Teaching assistants help professors prepare and manage course materials, grade student work, and lead discussion sessions. Teaching assistants typically work 10 hours per week. To be qualified as a teaching assistant, the student needs to have taken the course, mastered the material, and have skill and enthusiasm for training fellow students. Students who are interested in a teaching assistant position should express their interest directly to the course instructor or discuss opportunities with the Department Chair.
Research assistants help professors with research, and the specific activities can include data collection and entry, reviewing literature, conducting analysis and fieldwork, statistical programming, writing and editing manuscripts, and presenting research findings. The appointments carry a workload from about five to twenty hours per week. Qualifications for research assistant positions include academic merit, interest and enthusiasm for doing research, and any specific skill sets required for the project. Students who are interested in a research assistant position should discuss opportunities with their advisor, a research faculty member, and/or the Department Chair. The availability and nature of research assistant positions depends on current faculty work and interests.
I am currently working with Dr. Carrie Makarewicz on researching issues surrounding housing in Denver, including the need and interest in a regional coalition to address homelessness within the DRCOG region as well as an ongoing project to develop a regional hub for accessory dwelling units (ADUs). This work has entailed researching homeless services within the seven counties, as well as conducting interviews with stakeholders.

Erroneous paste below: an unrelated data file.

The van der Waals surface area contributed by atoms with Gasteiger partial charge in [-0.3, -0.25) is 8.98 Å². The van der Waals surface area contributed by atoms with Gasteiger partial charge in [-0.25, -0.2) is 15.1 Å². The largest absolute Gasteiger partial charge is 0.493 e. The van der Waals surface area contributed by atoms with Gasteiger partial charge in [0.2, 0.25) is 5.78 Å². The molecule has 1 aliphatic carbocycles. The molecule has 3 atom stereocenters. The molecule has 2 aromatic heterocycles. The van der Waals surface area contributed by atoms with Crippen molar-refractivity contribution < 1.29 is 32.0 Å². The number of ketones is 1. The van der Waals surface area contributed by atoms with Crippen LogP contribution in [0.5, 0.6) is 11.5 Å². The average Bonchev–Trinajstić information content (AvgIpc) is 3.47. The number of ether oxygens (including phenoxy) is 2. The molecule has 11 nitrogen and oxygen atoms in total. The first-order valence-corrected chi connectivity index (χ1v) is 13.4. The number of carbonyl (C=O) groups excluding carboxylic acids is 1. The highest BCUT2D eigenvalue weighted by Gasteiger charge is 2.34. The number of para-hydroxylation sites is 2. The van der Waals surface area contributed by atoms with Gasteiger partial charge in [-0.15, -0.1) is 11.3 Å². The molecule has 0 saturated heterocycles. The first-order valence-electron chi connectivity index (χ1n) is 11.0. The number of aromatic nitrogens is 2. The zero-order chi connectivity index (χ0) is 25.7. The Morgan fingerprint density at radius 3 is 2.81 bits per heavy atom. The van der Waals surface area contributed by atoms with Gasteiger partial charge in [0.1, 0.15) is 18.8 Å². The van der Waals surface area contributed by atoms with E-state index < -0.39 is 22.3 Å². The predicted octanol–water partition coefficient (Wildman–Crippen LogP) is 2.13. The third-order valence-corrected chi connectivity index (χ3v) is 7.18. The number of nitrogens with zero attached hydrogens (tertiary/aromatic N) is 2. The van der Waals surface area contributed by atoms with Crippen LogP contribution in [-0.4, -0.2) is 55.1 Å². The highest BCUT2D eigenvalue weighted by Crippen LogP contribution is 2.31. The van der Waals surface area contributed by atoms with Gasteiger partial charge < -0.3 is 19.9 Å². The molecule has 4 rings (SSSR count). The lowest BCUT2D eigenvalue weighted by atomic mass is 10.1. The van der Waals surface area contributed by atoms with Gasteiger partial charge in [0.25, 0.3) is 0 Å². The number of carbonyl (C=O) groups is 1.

I am currently conducting an analysis of inclusive growth in the Denver metro region as part of the larger Imagine a Great Region project, a collaboration between the CU Denver City Center, the College of Architecture and Planning, and Denver Regional Council of Governments (DRCOG) This has involved detailed discovery and analysis of demographic data, synthesis of related data sets, comparisons with peer metros, visualization of key data points, and the summary of data into key observations.
I'm working for Dr. Carrie Makarewicz on her research regarding Meow Wolf and their attempt to integrate themselves, as a fairly young B Corp, into the Sun Valley neighborhood. I do research on their community outreach, attend Community Advisory Committee meetings, and research broader topics like the current Denver Housing Authority redevelopment in Sun Valley.
Internships are an important way the MURP program helps students achieve hands-on, experiential learning. The difference between an internship and a part-time job is that an internship is specifically intended to be a learning experience. While getting academic credit for an internship is not required, it is highly recommended. Students earn three elective credits for enrolling in URPL 6805 – Planning Internship but, more importantly, the coursework will enable students to maximize the personal and professional development their internship provides.
The MURP faculty will announce internship opportunities as they are received from employers in the area through our MURP email listserv and through our online MURP Jobs Portal. Students are encouraged, however, not to rely solely on the MURP listserv or the Jobs Portal for planning internship leads, but to pursue internship opportunities on their own through networking with planning professionals and reaching out directly to planning-related organizations.